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How to Ace AP Exams: Seven Tips for Success

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So it’s that time of year again! AP Exam season is in full swing, filled with frantic students clutching their AP books and review packets, racking their brains for long-lost memories from the treasure trove of the first semester as they squint at questions that make them think, “Did I really learn this?” It seems like the hardest part of AP exams is not the content itself, but the ability to recall information from the entire year. Lucky for you, I have a few tips on how to ace those exams without feeling like you’re in a time crunch.

  • Cram just the right amount.
    • I know you’ve probably heard the expression “Study in advance” before a big test or exam, but what if I told you that a certain level of cramming is actually beneficial? That being said, I’m not saying that you should wait until the night before your AP exam to study; rather, you should study a little each day in the weeks leading up to your AP exam, and then buy a crash course book for each course that will help you review all the material the night before your exam. I recommend the ones published by the REA (Research & Education Association). If you’re more of a visual learner, watch crash course videos; this will help make sure that all the information is fresh in your brain on exam day.
  • Focus on your weaknesses.
    • Obviously, it’s important to study the right amount for every AP exam you take, but every person is different. If a subject comes easily to you, make sure you focus on studying for other subjects first. Spend more time on your weaknesses and less on your strengths because it will make the whole studying process a lot more efficient and rewarding.
  • Study in groups.
    • At times, studying alone can be really tedious. After barely ten minutes of studying, you might feel like an eternity has passed, but if you’re in a study group, you won’t have that problem! Meet with your friends at Starbucks or Barnes and Nobles and start quizzing each other with flashcards and doing review problems. This will help you stay motivated, and make you less likely to give up when you come across a problem you don’t know how to solve. Chances are that one of your friends knows how to do it!  If not, at least all of you can be stumped together and then experience that brilliant flash of insight that makes you remark, “Oh my god! How could I be so stupid?”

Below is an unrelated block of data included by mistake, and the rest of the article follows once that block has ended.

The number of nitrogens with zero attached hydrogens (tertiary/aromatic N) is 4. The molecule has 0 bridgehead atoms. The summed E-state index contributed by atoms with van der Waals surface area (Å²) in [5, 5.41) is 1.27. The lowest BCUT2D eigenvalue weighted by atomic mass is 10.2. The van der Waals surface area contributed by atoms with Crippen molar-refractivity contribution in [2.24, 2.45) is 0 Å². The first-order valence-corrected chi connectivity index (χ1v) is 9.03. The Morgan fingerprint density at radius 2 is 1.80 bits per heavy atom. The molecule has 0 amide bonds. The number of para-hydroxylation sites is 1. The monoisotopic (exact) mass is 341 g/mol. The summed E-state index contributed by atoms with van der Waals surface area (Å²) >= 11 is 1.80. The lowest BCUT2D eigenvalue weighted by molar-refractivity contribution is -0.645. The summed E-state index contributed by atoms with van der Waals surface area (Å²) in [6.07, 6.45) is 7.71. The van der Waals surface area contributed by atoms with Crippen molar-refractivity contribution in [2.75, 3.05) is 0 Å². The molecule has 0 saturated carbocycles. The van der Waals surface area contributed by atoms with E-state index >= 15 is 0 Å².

• Play some light music.
    • How many times has a parent or teacher warned against the detrimental effects of listening to music while studying?  Probably at least a million times. But listening to music can make studying more fun and can help you stay motivated through long hours.  Just make sure the volume isn’t too high, because loud noises do have a tendency to distract people. If you’re listening with headphones, play binaural beats in the background so that you are able to focus on the task at hand. You can find binaural beats easily on Youtube.   
  • Look at released exams.
    • College Board doesn’t just release past AP Exams for fun. You can use these as essential tools that will help you ace all your exams by ingraining into your brain the way certain questions are phrased and how you can get all the points on the free response section.  Half of acing an exam is studying the content, but the other half is the test itself! Looking at released exams will help you formulate some test-taking strategies.
  • Ask questions.
    • This one is a no-brainer. If you’re having trouble with something, or just need a few facts clarified, don’t just depend on the Internet. Go to tutorials and talk to your teacher, who probably knows the subject better than a bunch of random people on Yahoo Answers.  Also, make sure you pay attention in class in case your teacher announces any optional AP review sessions. What’s a better way to review than in the classroom with your own teacher teaching the crash course?
  • Don’t doubt yourself.
    • Everyone knows the feeling of working really hard and then thinking right before the big moment, “Am I really ready?” Here’s my answer to that question: of course you are.  In case you didn’t know already, Westwood has more than just a small tendency to over prepare students. You’re much better off than hundreds of other students across the nation who haven’t gone through an intense year of learning. So shake off all those doubts, and believe in yourself!
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